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The Effect of School Construction on Test Scores, School Enrollment, and Home Prices

  • Neilson, Christopher

    ()

    (Yale University)

  • Zimmerman, Seth D.

    ()

    (Princeton University)

This paper provides new evidence on the effect of school construction projects on home prices, academic achievement, and public school enrollment. Taking advantage of the staggered implementation of a comprehensive school construction project in a poor urban district, we find that, by six years after building occupancy, $10,000 of per-student investment in school construction raised reading scores for elementary and middle school students by 0.027 standard deviations. For a student receiving the average treatment intensity this corresponds to a 0.21 standard deviation increase. School construction also raised home prices and public school enrollment in zoned neighborhoods.

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File URL: http://ftp.iza.org/dp6106.pdf
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Paper provided by Institute for the Study of Labor (IZA) in its series IZA Discussion Papers with number 6106.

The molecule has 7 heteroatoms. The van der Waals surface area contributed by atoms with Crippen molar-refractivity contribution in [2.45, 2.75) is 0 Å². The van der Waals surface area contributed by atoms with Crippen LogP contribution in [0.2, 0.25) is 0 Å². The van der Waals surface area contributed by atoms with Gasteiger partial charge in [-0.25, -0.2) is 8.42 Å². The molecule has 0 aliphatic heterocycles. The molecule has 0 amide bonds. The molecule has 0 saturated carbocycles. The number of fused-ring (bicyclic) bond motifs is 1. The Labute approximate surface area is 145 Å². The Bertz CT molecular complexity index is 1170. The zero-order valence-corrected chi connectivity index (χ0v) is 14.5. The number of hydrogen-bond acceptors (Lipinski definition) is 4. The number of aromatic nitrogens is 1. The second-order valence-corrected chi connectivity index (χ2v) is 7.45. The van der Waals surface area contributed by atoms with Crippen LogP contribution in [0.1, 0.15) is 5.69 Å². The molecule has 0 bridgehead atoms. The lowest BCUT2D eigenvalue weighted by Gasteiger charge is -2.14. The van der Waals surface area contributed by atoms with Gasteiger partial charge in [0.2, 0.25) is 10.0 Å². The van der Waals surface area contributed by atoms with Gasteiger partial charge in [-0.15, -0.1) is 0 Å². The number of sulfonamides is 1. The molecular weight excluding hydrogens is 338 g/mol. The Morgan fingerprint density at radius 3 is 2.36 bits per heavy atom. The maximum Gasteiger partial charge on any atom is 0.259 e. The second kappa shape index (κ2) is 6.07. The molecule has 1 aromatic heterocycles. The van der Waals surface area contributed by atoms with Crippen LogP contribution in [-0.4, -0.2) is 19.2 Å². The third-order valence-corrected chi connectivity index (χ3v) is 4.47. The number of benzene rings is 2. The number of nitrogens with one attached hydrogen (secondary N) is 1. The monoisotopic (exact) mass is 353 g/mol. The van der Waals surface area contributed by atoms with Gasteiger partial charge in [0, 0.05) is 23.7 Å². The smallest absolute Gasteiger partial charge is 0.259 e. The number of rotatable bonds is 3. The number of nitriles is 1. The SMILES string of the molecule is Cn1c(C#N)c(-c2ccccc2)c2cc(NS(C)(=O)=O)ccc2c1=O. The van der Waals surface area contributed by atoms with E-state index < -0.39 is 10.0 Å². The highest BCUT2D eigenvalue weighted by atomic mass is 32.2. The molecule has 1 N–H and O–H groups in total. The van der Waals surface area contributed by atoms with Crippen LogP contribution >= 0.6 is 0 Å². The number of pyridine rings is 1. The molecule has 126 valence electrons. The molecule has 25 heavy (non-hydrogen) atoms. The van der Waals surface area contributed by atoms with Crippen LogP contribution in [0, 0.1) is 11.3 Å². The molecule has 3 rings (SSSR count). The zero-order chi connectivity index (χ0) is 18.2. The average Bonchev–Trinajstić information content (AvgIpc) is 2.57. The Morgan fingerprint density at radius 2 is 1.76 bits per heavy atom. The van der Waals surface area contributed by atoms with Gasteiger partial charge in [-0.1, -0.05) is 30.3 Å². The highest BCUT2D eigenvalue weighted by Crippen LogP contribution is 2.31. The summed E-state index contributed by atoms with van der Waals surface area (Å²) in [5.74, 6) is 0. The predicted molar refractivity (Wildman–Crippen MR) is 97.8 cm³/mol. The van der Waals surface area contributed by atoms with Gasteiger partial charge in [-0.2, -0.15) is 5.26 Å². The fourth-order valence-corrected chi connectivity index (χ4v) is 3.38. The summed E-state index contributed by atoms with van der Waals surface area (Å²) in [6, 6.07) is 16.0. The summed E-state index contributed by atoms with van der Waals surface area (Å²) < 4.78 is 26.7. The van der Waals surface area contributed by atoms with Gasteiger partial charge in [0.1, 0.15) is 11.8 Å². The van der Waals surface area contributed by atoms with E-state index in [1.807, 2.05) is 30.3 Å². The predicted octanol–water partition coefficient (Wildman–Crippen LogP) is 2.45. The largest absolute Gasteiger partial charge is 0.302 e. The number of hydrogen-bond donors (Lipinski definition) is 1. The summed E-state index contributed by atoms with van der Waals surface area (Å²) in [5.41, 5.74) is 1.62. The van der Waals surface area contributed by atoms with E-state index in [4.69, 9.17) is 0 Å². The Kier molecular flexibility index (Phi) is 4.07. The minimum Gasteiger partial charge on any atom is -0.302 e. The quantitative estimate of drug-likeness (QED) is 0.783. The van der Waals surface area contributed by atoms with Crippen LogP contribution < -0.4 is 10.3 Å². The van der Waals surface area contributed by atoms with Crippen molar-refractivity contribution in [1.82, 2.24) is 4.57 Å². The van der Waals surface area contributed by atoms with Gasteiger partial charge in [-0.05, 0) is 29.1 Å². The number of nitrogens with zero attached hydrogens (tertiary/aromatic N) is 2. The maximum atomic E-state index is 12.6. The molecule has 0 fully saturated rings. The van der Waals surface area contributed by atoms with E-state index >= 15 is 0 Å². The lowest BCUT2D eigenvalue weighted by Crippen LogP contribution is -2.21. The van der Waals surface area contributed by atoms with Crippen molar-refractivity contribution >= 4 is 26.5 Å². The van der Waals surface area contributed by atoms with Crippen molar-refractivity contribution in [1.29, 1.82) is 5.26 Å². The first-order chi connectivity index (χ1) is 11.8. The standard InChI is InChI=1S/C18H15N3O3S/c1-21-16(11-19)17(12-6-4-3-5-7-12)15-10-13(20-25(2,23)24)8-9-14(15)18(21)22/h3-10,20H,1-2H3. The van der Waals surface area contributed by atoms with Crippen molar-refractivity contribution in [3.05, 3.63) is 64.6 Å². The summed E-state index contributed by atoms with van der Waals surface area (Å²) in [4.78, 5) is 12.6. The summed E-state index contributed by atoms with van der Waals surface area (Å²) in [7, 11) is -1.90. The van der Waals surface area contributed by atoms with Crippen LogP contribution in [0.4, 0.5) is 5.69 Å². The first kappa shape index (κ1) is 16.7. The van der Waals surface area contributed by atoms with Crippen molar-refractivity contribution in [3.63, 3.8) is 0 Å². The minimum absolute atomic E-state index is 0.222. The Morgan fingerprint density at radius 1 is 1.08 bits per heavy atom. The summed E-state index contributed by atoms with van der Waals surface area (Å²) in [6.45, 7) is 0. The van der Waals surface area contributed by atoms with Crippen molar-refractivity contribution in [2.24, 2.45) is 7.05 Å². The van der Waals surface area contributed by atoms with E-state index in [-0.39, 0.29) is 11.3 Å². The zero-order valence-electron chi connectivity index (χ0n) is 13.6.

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Length: 47 pages
Date of creation: Nov 2011
Date of revision:
Publication status: published in: Journal of Public Economics, 2014, 120 , 18-31
Handle: RePEc:iza:izadps:dp6106
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  1. Patrick Bayer & Fernando Ferreira & Robert McMillan, 2007. "A Unified Framework for Measuring Preferences for Schools and Neighborhoods," NBER Working Papers 13236, National Bureau of Economic Research, Inc.
  2. Jesse Rothstein, 2008. "Teacher Quality in Educational Production: Tracking, Decay, and Student Achievement," NBER Working Papers 14442, National Bureau of Economic Research, Inc.
  3. Angrist, Joshua & Dynarski, Susan & Kane, Thomas J. & Pathak, Parag A. & Walters, Christopher R., 2011. "Who Benefits from KIPP?," IZA Discussion Papers 5690, Institute for the Study of Labor (IZA).
  4. Joseph G. Altonji & Ching-I Huang & Christopher R. Taber, 2010. "Estimating the Cream Skimming Effect of School Choice," NBER Working Papers 16579, National Bureau of Economic Research, Inc.
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